# How to find limits of integration of polar curves?

Right now I am working on a problem that involves finding the area enclosed by a single loop given the equation $r=4\cos(3\theta)$. I know that the cosine is bounded from zero to $\pi$, but when using a lower limit of $0$, and a upper limit of $\pi/3$, I get the wrong answer (the answer is $4\pi/3$).

Should I instead use zero to $2\pi/3$, since that would be a full period? I tried drawing the graph as well, but had no luck with that. What is the best way of finding the upper and lowers limits for these kind of problems?

• "I tried drawing the graph as well, but had no luck with that" For this part, see this online tool, which might also make the mathematical answer to the rest of your question quite transparent.
– Did
Dec 15, 2016 at 9:28
• Use limits of theta (T) from 0 to (pi/6), since 3T will have total limit from 0 to (pi/2). Dec 15, 2016 at 9:46
• Using those limits worked, but why are those the limits of integration. Why not -pi/6 to pi/6, since the given function would be zero there. Dec 15, 2016 at 17:46

It helps if you have an idea of the graph, but even if you don't: it should be clear that at $\theta = 0$, you have $r(0) = 4$ so you're not at the beginning of a loop. A loop starts when $r=0$ and a single loop closes at the next root of $r(\theta)$.
The function $\cos x$ has a root at $-\tfrac{\pi}{2}$ and the next one is at $\tfrac{\pi}{2}$. For this polar curve $r = 4 \cos(3\theta)$, you get (with $x=3\theta$): $$3\theta = \pm \frac{\pi}{2} \Rightarrow \theta = \pm \frac{\pi}{6}$$ so you go through exactly one loop if you let $\theta$ run from $-\tfrac{\pi}{6}$ to $\tfrac{\pi}{6}$. Using the formula for area: $$\int_{\theta_1}^{\theta_2} \tfrac{1}{2}r^2 \,\mbox{d}\theta \to \int_{-\tfrac{\pi}{6}}^{\tfrac{\pi}{6}} \tfrac{1}{2}\left( 4 \cos(3\theta) \right)^2 \,\mbox{d}\theta = \cdots = \frac{4\pi}{3}$$ Note that because the function is even, it is slightly easier to (manually) calculate : $$\color{blue}{2}\int_{\color{red}{0}}^{\tfrac{\pi}{6}} \tfrac{1}{2}\left( 4 \cos(3\theta) \right)^2 \,\mbox{d}\theta = \int_{0}^{\tfrac{\pi}{6}} \left( 4 \cos(3\theta) \right)^2 \,\mbox{d}\theta = \cdots = \frac{4\pi}{3}$$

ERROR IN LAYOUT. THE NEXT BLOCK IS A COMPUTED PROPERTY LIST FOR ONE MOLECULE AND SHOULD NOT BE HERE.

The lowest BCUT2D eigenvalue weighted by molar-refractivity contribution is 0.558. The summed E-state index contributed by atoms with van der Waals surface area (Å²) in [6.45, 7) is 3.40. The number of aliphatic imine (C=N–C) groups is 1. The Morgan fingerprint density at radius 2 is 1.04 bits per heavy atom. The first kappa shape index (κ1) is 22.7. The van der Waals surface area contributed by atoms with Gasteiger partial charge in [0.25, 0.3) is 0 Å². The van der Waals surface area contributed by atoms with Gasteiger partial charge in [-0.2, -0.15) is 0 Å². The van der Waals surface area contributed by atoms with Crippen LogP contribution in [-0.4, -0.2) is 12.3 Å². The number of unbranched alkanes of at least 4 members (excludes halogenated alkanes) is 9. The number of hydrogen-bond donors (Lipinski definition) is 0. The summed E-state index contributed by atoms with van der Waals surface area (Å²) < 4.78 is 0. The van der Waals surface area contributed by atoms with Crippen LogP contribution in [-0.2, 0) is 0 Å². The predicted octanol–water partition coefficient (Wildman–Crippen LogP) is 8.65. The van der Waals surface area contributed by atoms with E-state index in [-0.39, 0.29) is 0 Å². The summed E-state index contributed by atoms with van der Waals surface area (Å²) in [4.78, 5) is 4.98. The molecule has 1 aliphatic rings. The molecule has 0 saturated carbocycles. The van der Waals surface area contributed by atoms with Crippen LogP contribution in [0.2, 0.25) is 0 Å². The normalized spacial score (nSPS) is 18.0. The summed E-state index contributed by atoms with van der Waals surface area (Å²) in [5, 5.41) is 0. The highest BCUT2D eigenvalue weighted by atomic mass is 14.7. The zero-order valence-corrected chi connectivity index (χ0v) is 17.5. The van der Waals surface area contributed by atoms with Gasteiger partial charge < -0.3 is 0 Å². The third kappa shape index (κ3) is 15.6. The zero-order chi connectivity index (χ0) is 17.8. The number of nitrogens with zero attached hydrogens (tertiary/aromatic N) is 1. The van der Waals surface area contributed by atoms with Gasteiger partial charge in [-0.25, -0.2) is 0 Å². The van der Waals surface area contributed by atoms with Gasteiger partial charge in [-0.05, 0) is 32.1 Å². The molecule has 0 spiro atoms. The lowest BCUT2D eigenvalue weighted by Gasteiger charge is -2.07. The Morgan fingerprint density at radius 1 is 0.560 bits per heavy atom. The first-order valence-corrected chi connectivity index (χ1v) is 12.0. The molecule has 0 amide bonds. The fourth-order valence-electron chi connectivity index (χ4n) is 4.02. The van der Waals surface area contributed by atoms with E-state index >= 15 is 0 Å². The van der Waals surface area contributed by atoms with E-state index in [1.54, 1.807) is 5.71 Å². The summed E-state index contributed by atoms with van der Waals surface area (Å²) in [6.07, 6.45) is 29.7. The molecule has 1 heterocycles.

• It's probably a mistake in your calculation, the answer is indeed $4\pi/3$. Dec 15, 2016 at 21:59